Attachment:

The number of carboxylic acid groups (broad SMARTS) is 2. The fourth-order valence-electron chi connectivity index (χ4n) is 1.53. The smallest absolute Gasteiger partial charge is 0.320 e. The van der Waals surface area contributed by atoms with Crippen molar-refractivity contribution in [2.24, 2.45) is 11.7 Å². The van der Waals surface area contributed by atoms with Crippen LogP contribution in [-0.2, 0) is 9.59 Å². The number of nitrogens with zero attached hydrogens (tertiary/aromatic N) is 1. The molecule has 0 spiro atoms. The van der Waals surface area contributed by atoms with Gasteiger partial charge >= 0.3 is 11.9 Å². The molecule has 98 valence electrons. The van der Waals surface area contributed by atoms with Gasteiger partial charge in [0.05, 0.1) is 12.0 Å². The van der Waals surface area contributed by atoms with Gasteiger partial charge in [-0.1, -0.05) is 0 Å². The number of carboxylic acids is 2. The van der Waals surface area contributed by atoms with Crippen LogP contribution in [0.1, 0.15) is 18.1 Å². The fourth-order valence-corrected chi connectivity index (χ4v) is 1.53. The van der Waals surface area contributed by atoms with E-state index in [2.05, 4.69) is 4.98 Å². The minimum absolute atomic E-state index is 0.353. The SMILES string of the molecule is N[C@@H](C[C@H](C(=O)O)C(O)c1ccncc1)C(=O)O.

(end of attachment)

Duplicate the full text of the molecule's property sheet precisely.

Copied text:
The number of carboxylic acid groups (broad SMARTS) is 2. The fourth-order valence-electron chi connectivity index (χ4n) is 1.53. The smallest absolute Gasteiger partial charge is 0.320 e. The van der Waals surface area contributed by atoms with Crippen molar-refractivity contribution in [2.24, 2.45) is 11.7 Å². The van der Waals surface area contributed by atoms with Crippen LogP contribution in [-0.2, 0) is 9.59 Å². The number of nitrogens with zero attached hydrogens (tertiary/aromatic N) is 1. The molecule has 0 spiro atoms. The van der Waals surface area contributed by atoms with Gasteiger partial charge >= 0.3 is 11.9 Å². The molecule has 98 valence electrons. The van der Waals surface area contributed by atoms with Gasteiger partial charge in [0.05, 0.1) is 12.0 Å². The van der Waals surface area contributed by atoms with Gasteiger partial charge in [-0.1, -0.05) is 0 Å². The number of carboxylic acids is 2. The van der Waals surface area contributed by atoms with Crippen LogP contribution in [0.1, 0.15) is 18.1 Å². The fourth-order valence-corrected chi connectivity index (χ4v) is 1.53. The van der Waals surface area contributed by atoms with E-state index in [2.05, 4.69) is 4.98 Å². The minimum absolute atomic E-state index is 0.353. The SMILES string of the molecule is N[C@@H](C[C@H](C(=O)O)C(O)c1ccncc1)C(=O)O.